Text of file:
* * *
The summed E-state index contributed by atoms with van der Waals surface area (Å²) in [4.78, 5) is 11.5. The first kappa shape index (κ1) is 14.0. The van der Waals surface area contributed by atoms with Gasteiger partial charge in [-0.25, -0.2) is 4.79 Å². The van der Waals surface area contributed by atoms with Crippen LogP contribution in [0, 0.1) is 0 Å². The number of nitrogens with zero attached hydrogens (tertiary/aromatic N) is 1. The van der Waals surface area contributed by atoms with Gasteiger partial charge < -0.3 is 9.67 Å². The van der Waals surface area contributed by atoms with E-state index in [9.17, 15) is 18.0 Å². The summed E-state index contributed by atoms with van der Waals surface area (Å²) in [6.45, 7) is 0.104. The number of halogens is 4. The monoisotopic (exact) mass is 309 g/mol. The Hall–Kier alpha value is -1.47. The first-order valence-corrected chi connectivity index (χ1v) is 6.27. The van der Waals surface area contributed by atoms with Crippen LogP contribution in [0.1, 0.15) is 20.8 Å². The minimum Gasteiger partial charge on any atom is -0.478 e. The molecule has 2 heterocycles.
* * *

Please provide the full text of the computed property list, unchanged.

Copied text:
The summed E-state index contributed by atoms with van der Waals surface area (Å²) in [4.78, 5) is 11.5. The first kappa shape index (κ1) is 14.0. The van der Waals surface area contributed by atoms with Gasteiger partial charge in [-0.25, -0.2) is 4.79 Å². The van der Waals surface area contributed by atoms with Crippen LogP contribution in [0, 0.1) is 0 Å². The number of nitrogens with zero attached hydrogens (tertiary/aromatic N) is 1. The van der Waals surface area contributed by atoms with Gasteiger partial charge < -0.3 is 9.67 Å². The van der Waals surface area contributed by atoms with E-state index in [9.17, 15) is 18.0 Å². The summed E-state index contributed by atoms with van der Waals surface area (Å²) in [6.45, 7) is 0.104. The number of halogens is 4. The monoisotopic (exact) mass is 309 g/mol. The Hall–Kier alpha value is -1.47. The first-order valence-corrected chi connectivity index (χ1v) is 6.27. The van der Waals surface area contributed by atoms with Crippen LogP contribution in [0.1, 0.15) is 20.8 Å². The minimum Gasteiger partial charge on any atom is -0.478 e. The molecule has 2 heterocycles.